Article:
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From the Publisher: The Broadband Lifeline

As we roll into 2018 and honor the state’s top transportation leader, it seems like a good time to look at ways folks in Georgia are trying to piggyback on some transportation projects along highways and interstates.

These are projects that would help deliver a positive economic effect to rural economies in 2018 and solve other Georgia challenges, as well. One of them would involve using fiber on our interstate rights of way (ROW) to extend broadband reach to remote areas.

Of the 17,919 centerline miles of state ROW owned by the Georgia Department of Transportation (GDOT), 1,247 miles are located along interstates. An American Community Survey of data between 2011 and 2015 found that roughly 8.7 million Georgians live within 20 miles of an interstate – that’s 89 percent of the state’s population.

Currently, GDOT maintains and operates a fiber optic network in Macon, Columbus and Metro Atlanta. Construction of this network began in 1994 in advance of the 1996 Olympics, and expansion continues. The network in Metro Atlanta has helped position the capital as a tech-savvy headquarters hub.

In the next five years, GDOT plans to expand this fiber network up I-75 to the Tennessee line and down to Florida, further up I-575 and I-985, up I-85 to the South Carolina border, down I-16 from Macon to Savannah, out both ends of I-20 to state borders and down I-95 from border to border. Wireless antennae are also planned for the ROW.

The proposed Senate Bill 232 – or the FIBRE Act (Facilitating Internet Broadband Rural Expansion) – would incentivize private companies somewhat by waiving fees on building in local ROWs. It’s designed to extend GDOT’s fiber network into rural communities, but it could create a free-for-all, impacting local utility lines and preempting home rule.

House Bill 282, which was introduced but did not pass in 2013, sought to mediate between local utilities electing to provide broadband services and private companies wishing to do the same. Telecom companies want use of ROW for free and have successfully won rights in other states. It’s likely the telecom industry will keep pushing this type of bill in the future.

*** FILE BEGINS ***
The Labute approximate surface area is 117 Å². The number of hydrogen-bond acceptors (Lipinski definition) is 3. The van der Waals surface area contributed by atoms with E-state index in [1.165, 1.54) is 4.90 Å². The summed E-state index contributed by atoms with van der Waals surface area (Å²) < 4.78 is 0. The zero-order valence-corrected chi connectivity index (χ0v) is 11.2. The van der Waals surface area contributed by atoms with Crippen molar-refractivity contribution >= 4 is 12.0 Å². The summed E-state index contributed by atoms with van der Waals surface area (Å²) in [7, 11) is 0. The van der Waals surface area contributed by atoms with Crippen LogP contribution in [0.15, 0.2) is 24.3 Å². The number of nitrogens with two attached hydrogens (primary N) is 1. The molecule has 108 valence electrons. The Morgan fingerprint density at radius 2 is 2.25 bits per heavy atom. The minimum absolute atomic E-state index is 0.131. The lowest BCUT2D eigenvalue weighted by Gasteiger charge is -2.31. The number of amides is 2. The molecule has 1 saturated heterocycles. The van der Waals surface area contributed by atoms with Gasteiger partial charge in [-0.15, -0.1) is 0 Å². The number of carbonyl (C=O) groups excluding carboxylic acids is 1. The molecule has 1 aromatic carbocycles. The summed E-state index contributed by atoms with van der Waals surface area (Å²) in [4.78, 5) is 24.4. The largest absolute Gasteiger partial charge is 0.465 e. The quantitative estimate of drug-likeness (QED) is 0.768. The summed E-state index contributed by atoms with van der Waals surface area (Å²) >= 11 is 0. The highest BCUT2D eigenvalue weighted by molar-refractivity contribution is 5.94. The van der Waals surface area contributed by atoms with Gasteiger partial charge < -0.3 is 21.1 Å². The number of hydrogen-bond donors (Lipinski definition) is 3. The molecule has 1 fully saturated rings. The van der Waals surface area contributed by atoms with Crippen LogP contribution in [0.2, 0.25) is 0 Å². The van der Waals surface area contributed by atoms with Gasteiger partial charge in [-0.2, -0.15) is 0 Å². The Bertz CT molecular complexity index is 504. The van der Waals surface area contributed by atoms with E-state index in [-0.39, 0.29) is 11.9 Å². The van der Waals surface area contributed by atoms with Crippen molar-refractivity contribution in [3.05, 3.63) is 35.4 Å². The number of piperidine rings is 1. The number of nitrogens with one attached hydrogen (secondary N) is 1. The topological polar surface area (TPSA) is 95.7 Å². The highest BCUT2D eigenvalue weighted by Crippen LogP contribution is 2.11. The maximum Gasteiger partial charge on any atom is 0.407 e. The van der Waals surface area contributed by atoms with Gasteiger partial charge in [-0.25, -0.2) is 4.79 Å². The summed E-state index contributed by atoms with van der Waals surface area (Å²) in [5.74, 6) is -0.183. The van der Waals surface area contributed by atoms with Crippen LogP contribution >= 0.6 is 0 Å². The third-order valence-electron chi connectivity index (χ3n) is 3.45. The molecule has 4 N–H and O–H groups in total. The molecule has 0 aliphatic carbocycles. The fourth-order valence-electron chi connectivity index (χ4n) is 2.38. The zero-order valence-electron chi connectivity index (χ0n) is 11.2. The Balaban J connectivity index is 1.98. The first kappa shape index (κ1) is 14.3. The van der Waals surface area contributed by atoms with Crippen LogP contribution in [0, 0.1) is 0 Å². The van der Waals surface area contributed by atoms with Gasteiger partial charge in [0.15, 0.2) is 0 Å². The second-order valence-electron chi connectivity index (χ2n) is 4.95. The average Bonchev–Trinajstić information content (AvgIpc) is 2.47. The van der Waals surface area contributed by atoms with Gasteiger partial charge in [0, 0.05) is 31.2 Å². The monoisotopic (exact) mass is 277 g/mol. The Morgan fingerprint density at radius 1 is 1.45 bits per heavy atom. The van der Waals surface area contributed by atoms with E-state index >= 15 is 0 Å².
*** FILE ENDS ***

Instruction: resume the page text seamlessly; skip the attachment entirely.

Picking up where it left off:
Senate Resolution 876, which created the Joint High-Speed Broadband Communications Access for all Georgians Study Committee, is also exploring ways to ensure rural broadband access.

Another solution suggested to me by Tom Gehl, director of government relations at the Georgia Municipal Association, involves collecting sales taxes for online purchases to use for build-out of broadband to rural Georgia. “If Georgia can collect on catalog and Internet sales for companies that don’t have brick-and-mortar facilities in these communities, it could generate $200 million a year for local governments and $274 million for the state,” he said.

In 1992, the Supreme Court ruled that states cannot impose a sales tax on businesses without a physical presence in the state (Quill Corp. v. North Dakota, 1992). However, in 2005, the Streamlined Sales and Use Tax Agreement opened the door for some states that chose to become members, including Georgia in 2011. And some states have negotiated with large retailers to include state sales taxes in online purchases.

The need for broadband in rural areas is very real, and it must be supported somehow with funds. In terms of education, it is more difficult to reach a student when multiple teachers using the same broadband slow the speed of connectivity. We all know what it’s like waiting for the computer to load in work situations; in class, the process can snuff out the light of learning.

As our rural hospitals suffer under the strain of serving a growing population without insurance and without the means to afford healthcare, broadband is a lifeline that ramps up services to connected communities – especially with the growth of telemedicine. Around our agricultural and military communities, there is potential to build tech services and grow local business.

I hope a solution emerges that works with the build-out of the GDOT projects. In this election year, let’s not lose focus on effective local strategy to bring prosperity to all Georgians.

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